Power surge. CENTCOM: '“The surge has assisted civil military operations by putting more coalition eyes on the environment, so that we get a more responsive analysis of what essential services and economic development services are needed by the populace,” said Lt. Col. John Rudolph, the assistant chief of staff of civil military operations for Multi-National Division – Baghdad. Rudolph said civil military operations in MND-B’s area of operation, which run the gamut from governance to agriculture to infrastructure to economic improvements, have already dedicated more than $163 million of Commander’s Emergency Relief Project (CERP) funds to projects all aimed at improving the quality of life for Iraqis living in and around Baghdad. “This really is about improving the quality of life for the Iraqis,” said Brig. Gen. Vincent K. Brooks, the deputy commanding general for support with MND-B. That “support” role not only touches the lives of the 50,000-plus troops working under MND-B, but also the Iraqi people. He said it’s challenging to move ahead with quality of life initiatives in the face of extremist efforts to stop them. “There is a perception that I’ve seen in every sector of this region we have responsibility for - when I talk to the Iraqis - that the Americans have the ability to put a man on the moon, and yet they can’t provide us with electricity,” Brooks said. “That whole idea of an expectation that we promised and haven’t delivered causes a great deal of problems.” Most westerners and Americans, for sure, cannot conceive flicking on a light switch on the wall and having it click with no effect. But, Baghdad has never had electricity flowing to its six million residents 24 hours a day. Electricity, or the lack thereof, was also tool used by the Ba’athist regime to reward or punish the population. “You saw areas favored by Saddam and his regime see power longer throughout the day, but they still didn’t get power 24/7,” Rudolph said. “They still had to use what they called the ‘generator men,’ who were entrepreneurs who had their own generators and supplied power to local neighborhoods for the ‘off power’ periods - even during Saddam’s period.”'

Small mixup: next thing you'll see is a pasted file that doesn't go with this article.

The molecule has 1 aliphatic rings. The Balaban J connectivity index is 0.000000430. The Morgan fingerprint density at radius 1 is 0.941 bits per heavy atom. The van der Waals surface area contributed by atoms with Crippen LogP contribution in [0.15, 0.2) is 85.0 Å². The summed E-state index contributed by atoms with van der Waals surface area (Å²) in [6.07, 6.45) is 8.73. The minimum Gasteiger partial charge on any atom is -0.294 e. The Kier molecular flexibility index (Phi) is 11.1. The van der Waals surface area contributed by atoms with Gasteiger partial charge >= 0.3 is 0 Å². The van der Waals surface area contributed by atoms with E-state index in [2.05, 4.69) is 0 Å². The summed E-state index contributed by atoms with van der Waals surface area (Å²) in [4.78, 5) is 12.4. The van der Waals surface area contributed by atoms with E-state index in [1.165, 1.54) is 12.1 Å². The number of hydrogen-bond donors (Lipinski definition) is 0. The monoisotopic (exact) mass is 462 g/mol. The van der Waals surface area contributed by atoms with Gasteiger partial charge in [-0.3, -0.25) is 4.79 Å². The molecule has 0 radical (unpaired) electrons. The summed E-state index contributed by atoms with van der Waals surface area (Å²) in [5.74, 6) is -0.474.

Suspected terrorists detained. MNF-Iraq: 'Coalition Forces detained four suspected terrorists including one suspected terrorist cell leader Tuesday morning during raids in northeast Baghdad. The individuals detained during the raid are believed to be members of the secret cell terrorist network known for facilitating the transport of weapons and explosively formed penetrators, or EFPs, from Iran to Iraq, as well as bringing militants from Iraq to Iran for terrorist training.'

Commentary. The official quoted in this morning's first item says the plot was "not technically possible", which comes as a relief and will no doubt provide amusement for those who insist that concerns about terrorism are exaggerated. Well, good; and let's hope the rest of the terrorist iceberg isn't technically possible either, but my money's on keeping the fight on.